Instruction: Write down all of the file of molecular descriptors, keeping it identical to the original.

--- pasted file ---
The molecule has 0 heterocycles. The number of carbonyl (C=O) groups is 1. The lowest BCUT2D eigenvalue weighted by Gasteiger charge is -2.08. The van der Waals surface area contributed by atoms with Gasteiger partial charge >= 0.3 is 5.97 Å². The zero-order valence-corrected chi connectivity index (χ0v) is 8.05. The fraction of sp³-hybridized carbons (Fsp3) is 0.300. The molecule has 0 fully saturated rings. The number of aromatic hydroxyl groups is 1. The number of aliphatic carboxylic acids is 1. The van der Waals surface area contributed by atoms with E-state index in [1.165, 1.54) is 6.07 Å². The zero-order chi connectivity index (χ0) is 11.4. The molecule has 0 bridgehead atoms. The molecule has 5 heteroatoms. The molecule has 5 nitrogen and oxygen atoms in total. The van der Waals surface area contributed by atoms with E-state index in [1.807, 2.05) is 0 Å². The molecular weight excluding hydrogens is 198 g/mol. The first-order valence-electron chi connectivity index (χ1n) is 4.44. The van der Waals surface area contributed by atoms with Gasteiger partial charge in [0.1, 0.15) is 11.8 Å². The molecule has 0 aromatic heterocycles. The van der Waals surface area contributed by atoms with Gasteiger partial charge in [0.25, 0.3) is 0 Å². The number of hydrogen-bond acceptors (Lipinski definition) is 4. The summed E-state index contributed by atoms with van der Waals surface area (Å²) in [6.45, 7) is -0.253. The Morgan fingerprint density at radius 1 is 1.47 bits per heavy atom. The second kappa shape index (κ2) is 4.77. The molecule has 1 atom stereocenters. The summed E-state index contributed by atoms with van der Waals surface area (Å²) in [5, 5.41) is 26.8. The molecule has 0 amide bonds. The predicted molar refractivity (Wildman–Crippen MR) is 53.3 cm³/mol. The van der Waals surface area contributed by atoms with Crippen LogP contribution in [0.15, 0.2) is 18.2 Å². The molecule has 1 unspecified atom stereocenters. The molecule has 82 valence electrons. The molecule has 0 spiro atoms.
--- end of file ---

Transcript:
The molecule has 0 heterocycles. The number of carbonyl (C=O) groups is 1. The lowest BCUT2D eigenvalue weighted by Gasteiger charge is -2.08. The van der Waals surface area contributed by atoms with Gasteiger partial charge >= 0.3 is 5.97 Å². The zero-order valence-corrected chi connectivity index (χ0v) is 8.05. The fraction of sp³-hybridized carbons (Fsp3) is 0.300. The molecule has 0 fully saturated rings. The number of aromatic hydroxyl groups is 1. The number of aliphatic carboxylic acids is 1. The van der Waals surface area contributed by atoms with E-state index in [1.165, 1.54) is 6.07 Å². The zero-order chi connectivity index (χ0) is 11.4. The molecule has 0 bridgehead atoms. The molecule has 5 heteroatoms. The molecule has 5 nitrogen and oxygen atoms in total. The van der Waals surface area contributed by atoms with E-state index in [1.807, 2.05) is 0 Å². The molecular weight excluding hydrogens is 198 g/mol. The first-order valence-electron chi connectivity index (χ1n) is 4.44. The van der Waals surface area contributed by atoms with Gasteiger partial charge in [0.1, 0.15) is 11.8 Å². The molecule has 0 aromatic heterocycles. The van der Waals surface area contributed by atoms with Gasteiger partial charge in [0.25, 0.3) is 0 Å². The number of hydrogen-bond acceptors (Lipinski definition) is 4. The summed E-state index contributed by atoms with van der Waals surface area (Å²) in [6.45, 7) is -0.253. The Morgan fingerprint density at radius 1 is 1.47 bits per heavy atom. The second kappa shape index (κ2) is 4.77. The molecule has 1 atom stereocenters. The summed E-state index contributed by atoms with van der Waals surface area (Å²) in [5, 5.41) is 26.8. The molecule has 0 amide bonds. The predicted molar refractivity (Wildman–Crippen MR) is 53.3 cm³/mol. The van der Waals surface area contributed by atoms with Crippen LogP contribution in [0.15, 0.2) is 18.2 Å². The molecule has 1 unspecified atom stereocenters. The molecule has 82 valence electrons. The molecule has 0 spiro atoms.